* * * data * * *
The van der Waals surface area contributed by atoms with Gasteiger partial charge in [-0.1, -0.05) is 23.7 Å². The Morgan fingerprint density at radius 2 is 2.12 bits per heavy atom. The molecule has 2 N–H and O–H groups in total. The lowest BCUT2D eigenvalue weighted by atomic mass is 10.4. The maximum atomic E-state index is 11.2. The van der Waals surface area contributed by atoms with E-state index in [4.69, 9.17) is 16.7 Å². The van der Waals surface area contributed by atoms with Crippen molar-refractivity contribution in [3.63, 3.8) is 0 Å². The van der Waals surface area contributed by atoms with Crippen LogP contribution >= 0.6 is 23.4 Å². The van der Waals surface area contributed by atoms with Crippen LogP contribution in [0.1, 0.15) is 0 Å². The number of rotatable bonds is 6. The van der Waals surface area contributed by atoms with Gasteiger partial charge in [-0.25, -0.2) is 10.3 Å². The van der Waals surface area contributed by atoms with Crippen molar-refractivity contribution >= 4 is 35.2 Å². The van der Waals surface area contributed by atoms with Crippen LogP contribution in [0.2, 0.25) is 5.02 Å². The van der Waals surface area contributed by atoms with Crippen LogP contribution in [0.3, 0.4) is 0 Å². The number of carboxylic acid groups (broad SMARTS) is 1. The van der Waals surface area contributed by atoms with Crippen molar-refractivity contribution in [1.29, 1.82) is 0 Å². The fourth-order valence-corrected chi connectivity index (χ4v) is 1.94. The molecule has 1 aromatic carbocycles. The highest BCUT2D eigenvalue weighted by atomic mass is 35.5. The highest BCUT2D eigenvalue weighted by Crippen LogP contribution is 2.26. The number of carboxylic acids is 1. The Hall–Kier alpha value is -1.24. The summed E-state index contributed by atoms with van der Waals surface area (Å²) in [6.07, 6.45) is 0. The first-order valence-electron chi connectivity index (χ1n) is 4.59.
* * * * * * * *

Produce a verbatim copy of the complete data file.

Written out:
The van der Waals surface area contributed by atoms with Gasteiger partial charge in [-0.1, -0.05) is 23.7 Å². The Morgan fingerprint density at radius 2 is 2.12 bits per heavy atom. The molecule has 2 N–H and O–H groups in total. The lowest BCUT2D eigenvalue weighted by atomic mass is 10.4. The maximum atomic E-state index is 11.2. The van der Waals surface area contributed by atoms with E-state index in [4.69, 9.17) is 16.7 Å². The van der Waals surface area contributed by atoms with Crippen molar-refractivity contribution in [3.63, 3.8) is 0 Å². The van der Waals surface area contributed by atoms with Crippen LogP contribution >= 0.6 is 23.4 Å². The van der Waals surface area contributed by atoms with Crippen LogP contribution in [0.1, 0.15) is 0 Å². The number of rotatable bonds is 6. The van der Waals surface area contributed by atoms with Gasteiger partial charge in [-0.25, -0.2) is 10.3 Å². The van der Waals surface area contributed by atoms with Crippen molar-refractivity contribution >= 4 is 35.2 Å². The van der Waals surface area contributed by atoms with Crippen LogP contribution in [0.2, 0.25) is 5.02 Å². The van der Waals surface area contributed by atoms with Crippen LogP contribution in [0.3, 0.4) is 0 Å². The number of carboxylic acid groups (broad SMARTS) is 1. The van der Waals surface area contributed by atoms with Crippen molar-refractivity contribution in [1.29, 1.82) is 0 Å². The fourth-order valence-corrected chi connectivity index (χ4v) is 1.94. The molecule has 1 aromatic carbocycles. The highest BCUT2D eigenvalue weighted by atomic mass is 35.5. The highest BCUT2D eigenvalue weighted by Crippen LogP contribution is 2.26. The number of carboxylic acids is 1. The Hall–Kier alpha value is -1.24. The summed E-state index contributed by atoms with van der Waals surface area (Å²) in [6.07, 6.45) is 0. The first-order valence-electron chi connectivity index (χ1n) is 4.59.